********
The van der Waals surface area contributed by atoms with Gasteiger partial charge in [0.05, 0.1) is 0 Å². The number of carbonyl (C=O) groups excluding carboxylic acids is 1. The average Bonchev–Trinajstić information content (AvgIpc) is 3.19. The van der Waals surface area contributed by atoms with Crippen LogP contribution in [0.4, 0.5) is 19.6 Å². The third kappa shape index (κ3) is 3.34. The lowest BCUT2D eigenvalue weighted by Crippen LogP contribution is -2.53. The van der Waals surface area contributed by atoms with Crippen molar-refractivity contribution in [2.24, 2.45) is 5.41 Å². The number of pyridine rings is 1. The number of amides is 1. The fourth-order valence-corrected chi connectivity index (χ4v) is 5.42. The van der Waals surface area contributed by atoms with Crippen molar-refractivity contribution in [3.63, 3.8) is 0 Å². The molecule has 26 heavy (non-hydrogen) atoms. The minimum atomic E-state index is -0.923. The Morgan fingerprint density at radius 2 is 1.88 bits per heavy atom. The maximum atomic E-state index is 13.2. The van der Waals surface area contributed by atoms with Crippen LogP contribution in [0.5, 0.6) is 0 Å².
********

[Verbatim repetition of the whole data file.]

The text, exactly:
The van der Waals surface area contributed by atoms with Gasteiger partial charge in [0.05, 0.1) is 0 Å². The number of carbonyl (C=O) groups excluding carboxylic acids is 1. The average Bonchev–Trinajstić information content (AvgIpc) is 3.19. The van der Waals surface area contributed by atoms with Crippen LogP contribution in [0.4, 0.5) is 19.6 Å². The third kappa shape index (κ3) is 3.34. The lowest BCUT2D eigenvalue weighted by Crippen LogP contribution is -2.53. The van der Waals surface area contributed by atoms with Crippen molar-refractivity contribution in [2.24, 2.45) is 5.41 Å². The number of pyridine rings is 1. The number of amides is 1. The fourth-order valence-corrected chi connectivity index (χ4v) is 5.42. The van der Waals surface area contributed by atoms with Crippen molar-refractivity contribution in [3.63, 3.8) is 0 Å². The molecule has 26 heavy (non-hydrogen) atoms. The minimum atomic E-state index is -0.923. The Morgan fingerprint density at radius 2 is 1.88 bits per heavy atom. The maximum atomic E-state index is 13.2. The van der Waals surface area contributed by atoms with Crippen LogP contribution in [0.5, 0.6) is 0 Å².